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Emerging trends in the UK commercial property sector

Legal Review with Coffin Mew

Emerging trends in the UK commercial property sector

Nick Leavey - Chairman of Coffin Mew and head of the commercial property team

The charity Shelter reports that house prices are now more than seven times people’s incomes, leading to more people renting privately at risk of rising rents, fees and limited long-term security, writes Nick Leavey.

Thousands are homeless, yet international investors are trading prime residential property, adding to pressure on prices and locking people out of the market.

Despite tinkering with the planning system, stamp duty land tax, help to buy and other affordable housing schemes, the Government acknowledged the housing market problems and expanded Sajid Javid’s role to Secretary of State for Housing, Communities and Local Government.

The Government aims to ban most new leasehold houses and the massive premium ground rent hikes seen in some residential leases.

Furthermore, the Law Commission will focus on unfair leasehold contract terms, why commonhold failed, enfranchisement and regulating managing agents.

However, these legal initiatives do not address property prices and the fact that supply is nowhere near demand.

Indeed, many are calling for a long-term housebuilding plan outside of party politics, which successive Governments need to commit to implement.

Businesses are increasingly demanding something different to what they required in the past – flexible workspace.

According to property consultant Cushman and Wakefield’s 2018 report, flexible workspace accounted for 17% of all office leasing activity in the UK’s nine largest cities in 2017, up from just 6% in 2016.

With technological advances and growth in agile working, this figure is likely to increase.

This means that, while businesses can benefit from flexible workspace that meets and evolves with their needs and resources, neither landlords nor occupiers will necessarily enjoy the same levels of security as they have previously.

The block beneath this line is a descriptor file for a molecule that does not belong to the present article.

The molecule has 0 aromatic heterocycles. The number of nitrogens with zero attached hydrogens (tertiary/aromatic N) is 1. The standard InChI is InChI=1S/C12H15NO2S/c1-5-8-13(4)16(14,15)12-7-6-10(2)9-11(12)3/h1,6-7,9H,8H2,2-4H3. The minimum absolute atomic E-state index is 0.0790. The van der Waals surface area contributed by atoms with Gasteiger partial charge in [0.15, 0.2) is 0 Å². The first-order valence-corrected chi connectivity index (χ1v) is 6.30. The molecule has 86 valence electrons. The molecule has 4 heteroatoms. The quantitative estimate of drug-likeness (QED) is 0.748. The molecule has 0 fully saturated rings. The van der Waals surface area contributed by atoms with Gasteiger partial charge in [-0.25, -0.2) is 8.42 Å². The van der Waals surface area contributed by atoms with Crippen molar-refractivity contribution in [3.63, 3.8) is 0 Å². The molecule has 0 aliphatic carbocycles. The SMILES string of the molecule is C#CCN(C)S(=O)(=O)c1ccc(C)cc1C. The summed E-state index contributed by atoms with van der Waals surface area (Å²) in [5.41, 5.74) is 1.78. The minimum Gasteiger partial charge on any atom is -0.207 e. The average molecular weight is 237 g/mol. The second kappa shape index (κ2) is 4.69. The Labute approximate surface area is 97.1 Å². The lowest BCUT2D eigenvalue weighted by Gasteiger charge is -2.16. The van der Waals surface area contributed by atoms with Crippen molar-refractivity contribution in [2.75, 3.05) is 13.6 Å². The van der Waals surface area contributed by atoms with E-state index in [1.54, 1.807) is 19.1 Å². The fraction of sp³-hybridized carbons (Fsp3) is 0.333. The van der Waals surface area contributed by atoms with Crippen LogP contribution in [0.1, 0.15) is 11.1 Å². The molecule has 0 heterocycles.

In some regions, speculative office development has stalled, lessening supply and adding pressure to rents.

Landlords and occupiers need to be aware of their rights and obligations in flexible workspace contracts, which will evolve as the market matures.

While online retailers flourish, high street retailers are struggling. Retailers such as New Look have closed stores, and House of Fraser is approaching landlords to negotiate lease rents downwards. In some regions, the high street is dying.

Disappointingly for smaller high street retailers, the 2017 business rates revaluation favoured out-of-town giants such as Amazon. However, over the next two years the way increases are calculated will change, which should result in lower increases.

It is also disappointing that the Law Commission has not selected a commercial leasehold project, which might have improved tenant security in commercial leases and their ability to freely transfer their leases on a relocation, sale or closure of their business.

With no other support forthcoming, many high street retailers have created Business Improvement Districts (BIDs), pooling funds and resources to deliver projects to enhance their areas, increase footfall and support their businesses.

So, change is under way in the commercial property sector, but the residential sector is lagging.

Would-be homebuyers urgently need Government and the housing market private sector to join the revolution.

Nick Leavey is Coffin Mew’s chairman and partner who heads the commercial property team and can be contacted on 020 3002 2891 or by email to nickleavey@coffinmew.co.uk

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